What is political history now? What are the main themes in current political historical scholarship? Come find out by attending the Utrecht Lectures in Political History, organized by the Political History Section of Utrecht University’s Department of History and Art History!

Hosted by Political History section at Utrecht University


27 January 2023


Sweelinckzaal, Drift 21

David A. Bell
Sidney and Ruth Lapidus Professor in   the Era of the North Atlantic Revolutions
Princeton University

Charisma, emotions, and political   leadership in the Age of Revolution

When the French right-wing author Léon Daudet coined the term “total war” in a 1918 pamphlet, he used it not to describe the cataclysm of the Great War, but to refer to an aspirational state that the French should strive to achieve in order to defeat the German enemy. The term has since become a staple in several disciplines, often used to describe a conflict in which all of society’s resources are mobilized to wage war. But it has also come under immense criticism and raises many thorny questions—what wars qualify as total? What level of mobilization must be achieved? Does it refer to the obliteration of the civilian-soldier distinction? To a disregard for the laws of war? And once we agree on a definition, when did “total war” first begin and why?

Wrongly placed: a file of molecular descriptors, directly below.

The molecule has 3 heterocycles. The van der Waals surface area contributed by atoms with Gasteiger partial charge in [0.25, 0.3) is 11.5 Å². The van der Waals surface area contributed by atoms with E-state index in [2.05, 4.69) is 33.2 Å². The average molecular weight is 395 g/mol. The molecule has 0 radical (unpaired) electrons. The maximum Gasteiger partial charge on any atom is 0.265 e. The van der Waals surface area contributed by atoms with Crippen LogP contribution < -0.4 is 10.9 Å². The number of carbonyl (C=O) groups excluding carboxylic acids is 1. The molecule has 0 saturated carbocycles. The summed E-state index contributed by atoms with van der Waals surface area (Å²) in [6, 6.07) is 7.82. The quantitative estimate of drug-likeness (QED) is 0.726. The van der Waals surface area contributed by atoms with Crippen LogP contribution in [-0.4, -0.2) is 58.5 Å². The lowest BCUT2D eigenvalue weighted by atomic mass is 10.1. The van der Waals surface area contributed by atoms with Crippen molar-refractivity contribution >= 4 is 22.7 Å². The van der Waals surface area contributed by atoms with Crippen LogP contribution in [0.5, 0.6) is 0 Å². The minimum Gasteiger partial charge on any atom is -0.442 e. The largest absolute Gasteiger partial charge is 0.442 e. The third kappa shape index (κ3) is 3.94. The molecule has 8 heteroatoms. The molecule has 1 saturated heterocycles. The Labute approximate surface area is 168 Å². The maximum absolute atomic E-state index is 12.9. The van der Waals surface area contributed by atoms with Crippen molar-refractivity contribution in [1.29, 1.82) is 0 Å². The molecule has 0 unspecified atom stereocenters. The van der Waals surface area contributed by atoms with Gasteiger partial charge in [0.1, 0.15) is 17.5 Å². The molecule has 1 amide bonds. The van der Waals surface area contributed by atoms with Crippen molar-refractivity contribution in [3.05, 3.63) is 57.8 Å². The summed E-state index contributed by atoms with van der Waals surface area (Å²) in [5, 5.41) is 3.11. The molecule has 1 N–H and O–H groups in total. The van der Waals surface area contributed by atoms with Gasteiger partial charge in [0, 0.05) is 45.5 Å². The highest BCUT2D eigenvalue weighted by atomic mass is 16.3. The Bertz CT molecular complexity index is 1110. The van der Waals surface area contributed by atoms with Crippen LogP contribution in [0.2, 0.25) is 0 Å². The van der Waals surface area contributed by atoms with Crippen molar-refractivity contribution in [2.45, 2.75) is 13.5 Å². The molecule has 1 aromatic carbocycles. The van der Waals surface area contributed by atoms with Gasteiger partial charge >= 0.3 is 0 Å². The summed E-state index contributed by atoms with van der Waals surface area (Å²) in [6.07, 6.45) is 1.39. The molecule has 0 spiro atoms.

David A. Bell has provided an influential answer to these questions in his popular 2007 book The First Total War: Napoleon’s Europe and the Birth of Modern Warfare. He argues that total war is helpfully understood as a process, specifically one of uncontrolled radicalization and that this phenomenon developed in the wake of the Enlightenment, during the French Revolutionary and Napoleonic wars.

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